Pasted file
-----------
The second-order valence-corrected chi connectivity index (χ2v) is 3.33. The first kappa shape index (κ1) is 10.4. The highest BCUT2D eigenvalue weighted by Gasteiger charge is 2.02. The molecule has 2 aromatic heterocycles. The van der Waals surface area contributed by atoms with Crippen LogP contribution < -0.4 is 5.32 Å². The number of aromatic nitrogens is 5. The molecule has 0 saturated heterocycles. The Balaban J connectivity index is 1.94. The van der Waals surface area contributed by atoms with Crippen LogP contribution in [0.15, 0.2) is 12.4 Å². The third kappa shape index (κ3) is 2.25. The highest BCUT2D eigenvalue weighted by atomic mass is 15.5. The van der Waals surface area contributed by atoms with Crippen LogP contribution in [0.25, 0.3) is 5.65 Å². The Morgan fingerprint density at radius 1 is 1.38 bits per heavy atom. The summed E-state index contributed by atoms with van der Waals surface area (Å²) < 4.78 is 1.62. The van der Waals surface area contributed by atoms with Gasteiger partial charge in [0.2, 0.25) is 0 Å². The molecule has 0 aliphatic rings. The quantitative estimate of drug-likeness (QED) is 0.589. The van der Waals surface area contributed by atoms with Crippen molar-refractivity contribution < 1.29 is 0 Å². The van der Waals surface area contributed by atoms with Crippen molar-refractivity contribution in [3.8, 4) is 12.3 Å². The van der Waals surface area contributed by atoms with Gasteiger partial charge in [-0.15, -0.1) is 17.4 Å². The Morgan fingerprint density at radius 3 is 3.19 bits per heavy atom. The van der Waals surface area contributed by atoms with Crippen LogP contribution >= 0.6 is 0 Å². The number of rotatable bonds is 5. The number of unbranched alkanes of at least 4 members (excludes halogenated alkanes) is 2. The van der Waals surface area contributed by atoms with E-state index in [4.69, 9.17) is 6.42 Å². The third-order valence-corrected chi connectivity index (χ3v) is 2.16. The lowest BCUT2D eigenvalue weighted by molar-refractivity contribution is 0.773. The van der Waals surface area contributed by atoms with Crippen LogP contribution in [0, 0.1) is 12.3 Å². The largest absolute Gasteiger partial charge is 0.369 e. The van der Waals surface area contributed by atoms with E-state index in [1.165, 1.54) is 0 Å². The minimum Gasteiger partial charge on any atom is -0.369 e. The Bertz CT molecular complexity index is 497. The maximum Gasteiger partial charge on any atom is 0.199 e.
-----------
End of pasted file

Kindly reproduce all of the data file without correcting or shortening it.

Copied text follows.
The second-order valence-corrected chi connectivity index (χ2v) is 3.33. The first kappa shape index (κ1) is 10.4. The highest BCUT2D eigenvalue weighted by Gasteiger charge is 2.02. The molecule has 2 aromatic heterocycles. The van der Waals surface area contributed by atoms with Crippen LogP contribution < -0.4 is 5.32 Å². The number of aromatic nitrogens is 5. The molecule has 0 saturated heterocycles. The Balaban J connectivity index is 1.94. The van der Waals surface area contributed by atoms with Crippen LogP contribution in [0.15, 0.2) is 12.4 Å². The third kappa shape index (κ3) is 2.25. The highest BCUT2D eigenvalue weighted by atomic mass is 15.5. The van der Waals surface area contributed by atoms with Crippen LogP contribution in [0.25, 0.3) is 5.65 Å². The Morgan fingerprint density at radius 1 is 1.38 bits per heavy atom. The summed E-state index contributed by atoms with van der Waals surface area (Å²) < 4.78 is 1.62. The van der Waals surface area contributed by atoms with Gasteiger partial charge in [0.2, 0.25) is 0 Å². The molecule has 0 aliphatic rings. The quantitative estimate of drug-likeness (QED) is 0.589. The van der Waals surface area contributed by atoms with Crippen molar-refractivity contribution < 1.29 is 0 Å². The van der Waals surface area contributed by atoms with Crippen molar-refractivity contribution in [3.8, 4) is 12.3 Å². The van der Waals surface area contributed by atoms with Gasteiger partial charge in [-0.15, -0.1) is 17.4 Å². The Morgan fingerprint density at radius 3 is 3.19 bits per heavy atom. The van der Waals surface area contributed by atoms with Crippen LogP contribution >= 0.6 is 0 Å². The number of rotatable bonds is 5. The number of unbranched alkanes of at least 4 members (excludes halogenated alkanes) is 2. The van der Waals surface area contributed by atoms with E-state index in [4.69, 9.17) is 6.42 Å². The third-order valence-corrected chi connectivity index (χ3v) is 2.16. The lowest BCUT2D eigenvalue weighted by molar-refractivity contribution is 0.773. The van der Waals surface area contributed by atoms with Crippen LogP contribution in [0, 0.1) is 12.3 Å². The largest absolute Gasteiger partial charge is 0.369 e. The van der Waals surface area contributed by atoms with E-state index in [1.165, 1.54) is 0 Å². The minimum Gasteiger partial charge on any atom is -0.369 e. The Bertz CT molecular complexity index is 497. The maximum Gasteiger partial charge on any atom is 0.199 e.